Tuesday, December 12, 2006

After a hiatus

Did you wondered, where I had been?

Well, if power cuts at Hapoli was not enough, my PC went kaput (and I don't know how) leaving me with a little choice but to go into unwilling hiatus on compulsion. But then, it helped me to find my protagonists-'Apatani Protagonists', which I surely would introduce to you in a days to come.

Now I've to make do with my friends PC to update my blog and till my PC is set right (which the service guys says is a mobo problem), I would be bit irregular in updating my blog but even then may I assume you will keep visiting my blog (am I sounding bit demanding?)

"What about the power position of Hapoli? Has it improved? How's your crusade against power cuts going?" - People ask me.

To be frank, I lost all count of the days. Has it been a week?...... a fortnight? ……. a month? I don't remember exactly, I guess it has been more than a month since we Hapolian are reeling under the darkness. In fact, I’ve started liking this darkness. Thanks to Power Department; we are re-living the lives of our ancestors – 'work up to the hilt till there is sunlight and retreat to bed early after a bout of ‘Rice Beer’ - locally called “O” – and a dinner'.

It is heard that ‘Consumers’ Right Forum’ (CRF) Ziro, in association with ‘Ziro Chambers of Commerce and Industries’ (ZCC&I) and ‘Apatani Students Union (ASU) has served ultimatum to Power Secretary to restore normal power supply within a week or else face 2nd
Phase of Bandh for 48 hrs on14th and 15th of this month.

I say, why on earth people want to come out from this opportunity of re-living the past, that too without a 'Time Machine', by asking for electricity? Or is electricity that important? Only if Power Department knew.


  • yasiyalow

    Hi AG, is there another power cut in your place? Your silence seems to say so. ...Uhmm.... Just joking. ... smiles....
    Well, I wanted to tell you those precious lightless moments when I was growing up in Ziro.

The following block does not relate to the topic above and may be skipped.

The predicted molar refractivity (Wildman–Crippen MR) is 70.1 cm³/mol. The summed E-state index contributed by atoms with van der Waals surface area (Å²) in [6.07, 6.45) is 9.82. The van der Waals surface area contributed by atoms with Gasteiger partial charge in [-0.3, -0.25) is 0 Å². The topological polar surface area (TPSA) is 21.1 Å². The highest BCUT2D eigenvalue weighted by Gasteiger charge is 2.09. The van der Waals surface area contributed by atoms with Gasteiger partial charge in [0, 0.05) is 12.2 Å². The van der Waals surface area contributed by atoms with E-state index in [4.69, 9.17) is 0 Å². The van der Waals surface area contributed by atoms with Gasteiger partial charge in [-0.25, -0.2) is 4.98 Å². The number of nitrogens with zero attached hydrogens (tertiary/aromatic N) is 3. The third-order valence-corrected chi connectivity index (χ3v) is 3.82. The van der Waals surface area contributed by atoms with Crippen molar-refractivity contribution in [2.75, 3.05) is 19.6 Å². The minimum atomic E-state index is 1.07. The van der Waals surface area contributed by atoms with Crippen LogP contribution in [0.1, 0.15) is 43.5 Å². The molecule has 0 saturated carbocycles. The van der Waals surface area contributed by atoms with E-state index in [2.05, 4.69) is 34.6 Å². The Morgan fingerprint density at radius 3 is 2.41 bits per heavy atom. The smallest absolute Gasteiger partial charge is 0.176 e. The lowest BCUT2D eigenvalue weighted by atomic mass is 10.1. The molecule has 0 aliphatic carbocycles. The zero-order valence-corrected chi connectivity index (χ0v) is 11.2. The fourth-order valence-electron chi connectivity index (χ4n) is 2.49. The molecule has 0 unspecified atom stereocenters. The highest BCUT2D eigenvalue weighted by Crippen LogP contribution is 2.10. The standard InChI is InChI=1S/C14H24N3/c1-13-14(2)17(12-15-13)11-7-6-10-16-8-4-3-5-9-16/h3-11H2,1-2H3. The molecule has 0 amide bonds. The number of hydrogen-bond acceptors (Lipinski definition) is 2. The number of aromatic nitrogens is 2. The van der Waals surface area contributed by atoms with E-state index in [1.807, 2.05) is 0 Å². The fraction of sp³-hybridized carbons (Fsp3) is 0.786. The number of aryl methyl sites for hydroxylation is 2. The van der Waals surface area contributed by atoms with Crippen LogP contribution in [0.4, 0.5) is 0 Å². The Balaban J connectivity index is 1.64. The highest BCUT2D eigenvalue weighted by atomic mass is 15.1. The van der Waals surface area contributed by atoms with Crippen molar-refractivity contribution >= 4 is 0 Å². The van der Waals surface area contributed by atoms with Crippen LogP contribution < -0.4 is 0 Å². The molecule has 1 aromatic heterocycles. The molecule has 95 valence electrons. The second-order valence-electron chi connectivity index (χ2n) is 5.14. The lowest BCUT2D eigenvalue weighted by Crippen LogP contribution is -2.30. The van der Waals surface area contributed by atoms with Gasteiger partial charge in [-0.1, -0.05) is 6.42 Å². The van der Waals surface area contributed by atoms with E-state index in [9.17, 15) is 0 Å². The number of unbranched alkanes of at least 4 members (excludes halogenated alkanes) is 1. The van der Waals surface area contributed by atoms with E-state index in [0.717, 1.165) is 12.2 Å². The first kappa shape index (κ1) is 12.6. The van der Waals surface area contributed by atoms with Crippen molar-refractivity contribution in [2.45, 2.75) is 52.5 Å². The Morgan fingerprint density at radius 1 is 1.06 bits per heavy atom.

Mornings in the summer month used to start long before the sun rise. With the second round of cocks crowing in the third quarter of night people used to stirr out of their bed and start lighting their hearts.
    And then we start hearing people calling their patang ajing for konchi patang. Patang is mixed group of young boys and girls who go to field together turn by turn to their respective fields. The morning is yet to dawn and sun has not yet lighted the eastern sky. People used to walk with muru ie. bunch of sliced bamboo or woods with fire lighted at its end. One by one, the girl or boy whose turn it was to take her friends to their field, would call their friends and then we would pile up in a single file one after another walk to fields, still rubbing our eyes and clutching the spade. We neither cared for the darkness nor for the stone and dirths that lay on our path till we reached field. There used to be occasional verbal fight for more light, as single bunch of fire could not light the whole of path. We also took lots of fun from snatching a gruff of wood or bamboo branches that was used as sulu- narung ie. fence, and used it to make fire. Once in the field, it took lots of courage to put our foot in the field , as early morning water was bitter cold.
    The sweetest memorable moments are of those, when I was very young,around 6-7 years old, and our patang ajiing would gather at landowners house before proceeding to field, and be served with ponnah pilla or sha pilla ie.ricebeer and rice mixed with little bit of hot water and sugar or rice put in red tea. Other times we were served with kazi and lal sha. Parents used to idulge us with such small luxuries and we happily went to field thereafter, contented and happy. All this was done under good old lantern or piisa sathi.
    Well,as we grew up our patang ajiing changed from clan sisters to nearby clan girls and going to field was one continuous innocent flirtation between young boys and girls. Evenings also used to be spent among the young girls who were pounding rice in their byachis. As there was no provision of electricty, boys used to carry murru i.e fire for the girls to pound the rice. And so on and so forth romance and joy of everyday life was intermingled with our daily work. Usually group of girls would sleep in one house rather than in their respective house and boys would make sure to visit those house where their favoured girls stayed. I wasnot able to enjoy this second stage fully as I was sent to a boarding school before I entered my active teenage period.
    AG, I was just mumbling to myself of gone days and trying to convince myself, that, life without light was not that dark always. There were spots of brightness, streak of happinness, moments of contentedness, which is beyond the conception generation who have grown up with electricity all around. Those precious moments, moments which will never come back, but which was equally enjoyable. I keep it as a good memory. a precious moments to cherish whenever I feel sullen, and then look forward to life ahead.

  • AG

    Hi yasiyalow,
    I'm back.....you might have noticed my new post;)

    Well it was not power cut that kept me away from regular posting but my other preoccupations.

    I liked your reminiscence. Why don't you consider sharing your thoughts/your childhood memories as a post in this blog. All you have to do is submit your story at arunachaldiary[at]gmail[dot]com. Looking forward....

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